There is a large contingent of new-breed authors who choose to self-publish up-front because it is best for them. It's not a case of settling for an easier alternative.
Pittsburgh, PA (PRWEB) August 3, 2010
The Association of Independent Authors presents a clear vision of the future in publishing – independence is the preferred, and first choice for all authors. To achieve this, the AiA engenders a culture of excellence, teamwork and professionalism in a supportive community environment.
"The publishing industry is undergoing monumental changes," says spokesperson Melanie Walsh, "including an ongoing exponential growth in e-book sales, a change in book buying trends, and a new generation of readers who want everything now on their reading device."
The AiA plans to be at the forefront of this change, representing authors who choose independence over traditional publishing. "It seems difficult for some people in the industry to understand and accept, but there is a large contingent of new-breed authors who choose to self-publish up-front because it is best for them. It's not a case of settling for an easier alternative," says AiA administrator, Cara Edwards. AiA member Zoe Winters explains this attitude in her video series, "Zoe Who?"
Planning is underway for the AiA's inaugural conference to be held in San Francisco in July 2012. A Call for Submissions has now been issued, and given the quality of early responses, organizers expect to deliver a relevant, valuable program on all aspects of self-publishing. Interested speakers have until 1 November 2010 to make a submission on a range of topics including market forces, the process, design, technology, professionalism, and innovation. A strong delegation of independent authors is also expected, and a social program will be a highlight of the three-day conference.
The AiA is pleased to announce the following additional member releases for summer:
Amazon Breakthrough Novel Award semi-finalist, Karen Cantwell releases Take the Monkeys and Run: A Barbara Marr murder mystery about a soccer mom and film lover, who is on the brink of a dream: launching her own movie review website. However, on her 45th birthday, this stay-at-home mother of three unwittingly launches herself and her suburban housewife friends into the middle of their own explosive action adventure just like the movies–except these bullets are real.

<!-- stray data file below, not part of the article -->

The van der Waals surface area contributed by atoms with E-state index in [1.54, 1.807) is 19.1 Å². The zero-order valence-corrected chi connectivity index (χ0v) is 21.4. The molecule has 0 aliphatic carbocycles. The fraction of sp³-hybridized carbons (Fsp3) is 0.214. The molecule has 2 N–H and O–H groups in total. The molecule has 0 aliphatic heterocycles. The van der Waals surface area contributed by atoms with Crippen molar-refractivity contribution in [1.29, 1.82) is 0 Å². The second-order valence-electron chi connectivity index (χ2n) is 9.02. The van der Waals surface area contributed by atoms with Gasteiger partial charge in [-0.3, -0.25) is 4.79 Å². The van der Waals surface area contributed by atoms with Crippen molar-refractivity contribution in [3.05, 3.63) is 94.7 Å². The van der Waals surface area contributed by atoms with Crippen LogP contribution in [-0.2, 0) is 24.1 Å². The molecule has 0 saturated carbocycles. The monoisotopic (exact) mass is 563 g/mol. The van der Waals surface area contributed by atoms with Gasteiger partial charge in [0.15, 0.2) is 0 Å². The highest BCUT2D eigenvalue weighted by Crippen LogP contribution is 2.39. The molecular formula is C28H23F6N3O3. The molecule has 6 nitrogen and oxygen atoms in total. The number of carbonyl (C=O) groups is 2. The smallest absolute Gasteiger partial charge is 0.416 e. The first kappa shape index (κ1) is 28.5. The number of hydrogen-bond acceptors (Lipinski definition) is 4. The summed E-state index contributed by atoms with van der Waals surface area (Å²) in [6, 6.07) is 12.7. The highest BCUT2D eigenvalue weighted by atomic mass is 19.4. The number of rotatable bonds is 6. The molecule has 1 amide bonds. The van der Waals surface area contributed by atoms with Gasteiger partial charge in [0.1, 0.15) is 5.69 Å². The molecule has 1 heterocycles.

Al Qaeda plans to attack Minnesota's Prairie River Nuclear Power Plant as a means to return the downtrodden terrorist organization to international prominence in John L. Betcher's, The 19th Element: A James Becker thriller. The first book in the series, "The Missing Element" was similarly based in John's hometown in the Mississippi River community of Red Wing, Minnesota where he has practiced law for the past 25 years.
Lauren Carr fell in love with mysteries the moment her mother read Perry Mason to her at bedtime as a child. It's Murder My Son is her third book and the first in The Mac Faraday Mysteries set in Deep Creek Lake, Maryland, where Lauren and her family often go for vacations. Having inherited a mansion in Spencer, Maryland, Mac Faraday is about to realize the closed gate community he is about to join has more suspicious deaths than his DC workload as a homicide detective. With the help of his late mother's journal, this retired cop puts all his detective skills to work to pick up where the local investigators have left off.
About the Association of Independent Authors
The Association of Independent Authors (http://www.independent-authors.org/) is a membership organization of independent authors predominantly from the USA, Canada, Asia, UK and Australia. Membership is also open to authors who have published traditionally who are now planning to publish their future work, and reverted rights, independently. Directors of the AiA are Stephen Windwalker and April Hamilton (USA), Fiona Ingram (South Africa), Kev C. Webb (Australia), and Leigh K Cunningham (Singapore). There are currently three Fellows: JA Konrath, RW Ridley, and Stephen Windwalker.